Alternative Names: Rose Hip, Rose Hips, Hipberries.
The ovoid fruits of the rosebush (Rosa species) are known as Rosehips. Turning red in the fall, after the petals have released, they can contain up to 1.25% vitamin C. Other constituents include carotenoids, flavonoids, polyphenols, sugars and plant acids (citric and malic).
There are many different species of roses, each with a slightly different set of secondary metabolites.
The use of rosehips has primarily been for its vitamin C content, either in supplements (capsules, tablets) or teas. The amount of vitamin C in rosehips is not enough to act a supplement, and ascorbic acid is often added to increase vitamin C content in rosehip-containing supplements. Freshly ground, dried rosehips are still a pleasant addition to any herbal tea.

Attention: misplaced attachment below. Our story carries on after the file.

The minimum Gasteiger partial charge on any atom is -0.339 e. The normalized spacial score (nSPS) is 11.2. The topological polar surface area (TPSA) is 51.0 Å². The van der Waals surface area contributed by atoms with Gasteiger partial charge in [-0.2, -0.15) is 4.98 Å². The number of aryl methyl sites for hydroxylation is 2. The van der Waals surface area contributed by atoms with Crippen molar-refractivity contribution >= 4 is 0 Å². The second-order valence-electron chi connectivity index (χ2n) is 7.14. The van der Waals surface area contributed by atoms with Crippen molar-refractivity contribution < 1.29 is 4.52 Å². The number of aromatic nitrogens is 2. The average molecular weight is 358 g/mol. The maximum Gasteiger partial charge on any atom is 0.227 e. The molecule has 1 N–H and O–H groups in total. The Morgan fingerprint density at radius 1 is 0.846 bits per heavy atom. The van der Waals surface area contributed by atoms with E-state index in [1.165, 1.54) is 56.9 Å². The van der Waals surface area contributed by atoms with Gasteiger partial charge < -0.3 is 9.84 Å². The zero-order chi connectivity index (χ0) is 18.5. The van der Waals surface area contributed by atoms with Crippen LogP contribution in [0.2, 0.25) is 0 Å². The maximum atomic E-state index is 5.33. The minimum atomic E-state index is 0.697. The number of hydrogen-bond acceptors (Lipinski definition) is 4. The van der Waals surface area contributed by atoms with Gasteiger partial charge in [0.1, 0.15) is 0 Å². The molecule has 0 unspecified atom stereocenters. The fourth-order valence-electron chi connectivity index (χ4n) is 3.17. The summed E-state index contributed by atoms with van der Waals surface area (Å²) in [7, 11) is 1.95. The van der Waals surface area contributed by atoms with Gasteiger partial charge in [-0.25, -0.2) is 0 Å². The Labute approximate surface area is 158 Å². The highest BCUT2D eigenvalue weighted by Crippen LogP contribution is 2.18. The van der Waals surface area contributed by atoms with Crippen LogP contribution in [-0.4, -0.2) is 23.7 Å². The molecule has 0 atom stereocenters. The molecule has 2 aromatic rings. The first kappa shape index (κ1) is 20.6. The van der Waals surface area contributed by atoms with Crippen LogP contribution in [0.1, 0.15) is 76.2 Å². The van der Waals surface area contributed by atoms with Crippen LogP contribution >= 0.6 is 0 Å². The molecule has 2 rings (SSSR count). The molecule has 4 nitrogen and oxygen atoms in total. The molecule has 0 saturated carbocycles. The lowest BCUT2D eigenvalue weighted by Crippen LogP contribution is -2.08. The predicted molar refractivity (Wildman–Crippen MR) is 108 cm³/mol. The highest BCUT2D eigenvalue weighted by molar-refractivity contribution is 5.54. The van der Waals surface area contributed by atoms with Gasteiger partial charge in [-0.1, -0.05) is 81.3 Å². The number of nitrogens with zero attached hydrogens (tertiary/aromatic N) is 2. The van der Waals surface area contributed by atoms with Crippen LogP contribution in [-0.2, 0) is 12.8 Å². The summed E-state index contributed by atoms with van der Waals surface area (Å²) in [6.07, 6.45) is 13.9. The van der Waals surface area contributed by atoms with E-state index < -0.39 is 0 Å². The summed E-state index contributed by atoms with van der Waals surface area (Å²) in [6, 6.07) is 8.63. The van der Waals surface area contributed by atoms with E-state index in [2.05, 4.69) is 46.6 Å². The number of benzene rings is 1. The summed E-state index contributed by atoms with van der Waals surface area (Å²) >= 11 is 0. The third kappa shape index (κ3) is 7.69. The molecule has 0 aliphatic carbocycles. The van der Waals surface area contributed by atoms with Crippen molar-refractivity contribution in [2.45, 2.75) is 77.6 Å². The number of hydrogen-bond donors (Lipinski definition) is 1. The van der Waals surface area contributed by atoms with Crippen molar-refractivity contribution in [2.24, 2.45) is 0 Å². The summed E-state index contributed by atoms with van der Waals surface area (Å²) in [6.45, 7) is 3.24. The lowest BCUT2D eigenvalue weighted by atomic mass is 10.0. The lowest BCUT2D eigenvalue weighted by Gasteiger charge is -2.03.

Rose hips can be used as an infusion or solid extract.
May 19, 2008: Scientists have found that powder made from a wild variety of rosehip, Rosa canina, is better at reducing the pain of osteoarthritis than paracetamol.
A review of studies, published in the medical journal, Osteoarthritis and Cartilage, looked at the effect of the powder on more than 300 patients who were given different pain-relieving medications for an average of three months. They found that rosehip was almost three times more effective than standard paracetamol at relieving pain. It was also almost 40% more effective than another common therapy, the drug glucosamine. Rosehip powder also did not have the side-effects associated with other pain medications, including constipation and drowsiness.
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